Breast Self Awareness

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Except for skin cancers, breast cancer is the most common cancer in women, but it can be successfully treated. Screening tests can find cancer early, when chances for survival are highest. Healthy lifestyle choices may help lower your risk of different types of cancer and other health conditions such as heart disease, diabetes and osteoporosis.

Although not all the behaviors listed below lower the risk of breast cancer, they are good for overall health.* Everyone should aim to:
• Be physically active (get regular exercise).
• Achieve and maintain a healthy weight. (Survivors who are overweight or obese should limit high-calorie foods and beverages and increase physical activity to help with weight loss.)
• Eat at least 2 ½ cups of fruits and vegetables every day.
• Choose 100 percent whole grain foods (such as 100 percent whole grain breads and cereals, brown rice, millet and quinoa).
• Limit red meat and processed meat. Choose chicken, fish or beans more often.
• Limit “bad” fats (saturated and trans fats). These are found in foods such as red meat, fatty deli meats, poultry skin, full fat dairy, fried foods, margarine, donuts and microwave popcorn.
• Eat “good” fats (polyunsaturated and monounsaturated fats). These are found in foods such as olive and canola oil, nuts and natural nut butters, avocado and olives.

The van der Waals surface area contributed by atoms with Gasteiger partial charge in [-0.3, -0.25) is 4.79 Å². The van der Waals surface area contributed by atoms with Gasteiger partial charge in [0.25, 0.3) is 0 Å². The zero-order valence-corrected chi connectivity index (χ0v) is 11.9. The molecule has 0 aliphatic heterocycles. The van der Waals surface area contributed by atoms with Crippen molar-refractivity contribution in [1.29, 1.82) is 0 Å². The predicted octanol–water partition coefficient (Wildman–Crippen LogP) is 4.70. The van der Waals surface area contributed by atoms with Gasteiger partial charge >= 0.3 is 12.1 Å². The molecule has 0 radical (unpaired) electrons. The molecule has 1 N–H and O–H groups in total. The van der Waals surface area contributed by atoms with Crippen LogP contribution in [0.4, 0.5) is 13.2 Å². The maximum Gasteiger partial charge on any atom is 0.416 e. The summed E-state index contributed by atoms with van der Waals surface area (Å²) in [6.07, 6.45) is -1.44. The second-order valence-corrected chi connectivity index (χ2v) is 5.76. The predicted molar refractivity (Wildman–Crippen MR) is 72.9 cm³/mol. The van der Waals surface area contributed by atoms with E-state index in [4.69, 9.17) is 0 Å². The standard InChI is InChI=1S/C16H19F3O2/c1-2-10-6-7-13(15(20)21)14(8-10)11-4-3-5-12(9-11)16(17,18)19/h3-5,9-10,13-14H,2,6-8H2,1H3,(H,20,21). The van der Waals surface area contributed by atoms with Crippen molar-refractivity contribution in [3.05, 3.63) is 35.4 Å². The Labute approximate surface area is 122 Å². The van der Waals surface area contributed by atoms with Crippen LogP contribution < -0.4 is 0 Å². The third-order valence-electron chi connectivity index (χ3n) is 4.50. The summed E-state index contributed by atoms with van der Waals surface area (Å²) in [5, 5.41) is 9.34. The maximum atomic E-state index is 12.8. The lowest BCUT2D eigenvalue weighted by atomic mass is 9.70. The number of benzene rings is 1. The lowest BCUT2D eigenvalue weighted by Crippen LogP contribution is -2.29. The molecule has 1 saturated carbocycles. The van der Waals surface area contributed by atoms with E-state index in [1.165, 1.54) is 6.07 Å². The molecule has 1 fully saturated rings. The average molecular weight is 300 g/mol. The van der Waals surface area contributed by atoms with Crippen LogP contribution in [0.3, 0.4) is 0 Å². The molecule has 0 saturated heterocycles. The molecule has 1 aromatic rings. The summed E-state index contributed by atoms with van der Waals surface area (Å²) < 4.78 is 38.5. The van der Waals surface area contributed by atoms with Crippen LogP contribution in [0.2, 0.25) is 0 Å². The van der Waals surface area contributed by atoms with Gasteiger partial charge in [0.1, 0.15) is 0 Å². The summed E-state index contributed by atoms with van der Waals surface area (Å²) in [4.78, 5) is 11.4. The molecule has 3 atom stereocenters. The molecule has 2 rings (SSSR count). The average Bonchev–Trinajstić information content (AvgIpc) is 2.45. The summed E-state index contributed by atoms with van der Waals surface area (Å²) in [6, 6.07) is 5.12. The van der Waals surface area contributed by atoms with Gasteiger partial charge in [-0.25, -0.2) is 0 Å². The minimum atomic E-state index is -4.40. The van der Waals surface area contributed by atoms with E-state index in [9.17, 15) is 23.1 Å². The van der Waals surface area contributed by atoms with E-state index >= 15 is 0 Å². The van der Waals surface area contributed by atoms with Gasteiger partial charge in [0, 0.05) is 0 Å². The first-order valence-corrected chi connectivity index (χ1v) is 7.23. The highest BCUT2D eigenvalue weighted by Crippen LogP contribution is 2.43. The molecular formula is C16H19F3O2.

• Limit alcohol intake to less than one drink a day for women and fewer than two drinks a day for men.

Know Your Risk
Talk to both sides of your family to learn about your family health history. Talk to your provider about your personal risk of breast cancer

Get Screened
Talk with your doctor about which screening tests are right for you if you are at a higher risk. Have a mammogram every year starting at age 40 if you are at average risk. Have a clinical breast exam at least every 3 years starting at age 20, and every year starting at age 40. Sign up for your screening reminder at www.komen.org/reminderknow what is normal for you. See your health care provider if you notice any of these breast changes: Lump, hard knot or thickening inside the breast or underarm area. Swelling, warmth, redness or darkening of the breast. Change in the size or shape of the breast. Dimpling or puckering of the skin. Itchy, scaly sore or rash on the nipple. Pulling in of your nipple or other parts of the breast. Nipple discharge that starts suddenly. New pain in one spot that doesn’t go away. To see illustrations of these warnings signs, please visit the breast cancer Warning Signs & Symptoms page.

Make Healthy Lifestyle Choices
Maintain a healthy weight. Add exercise into your routine. Limit alcohol intake. Limit menopausal hormone use. Breastfeed, if you can.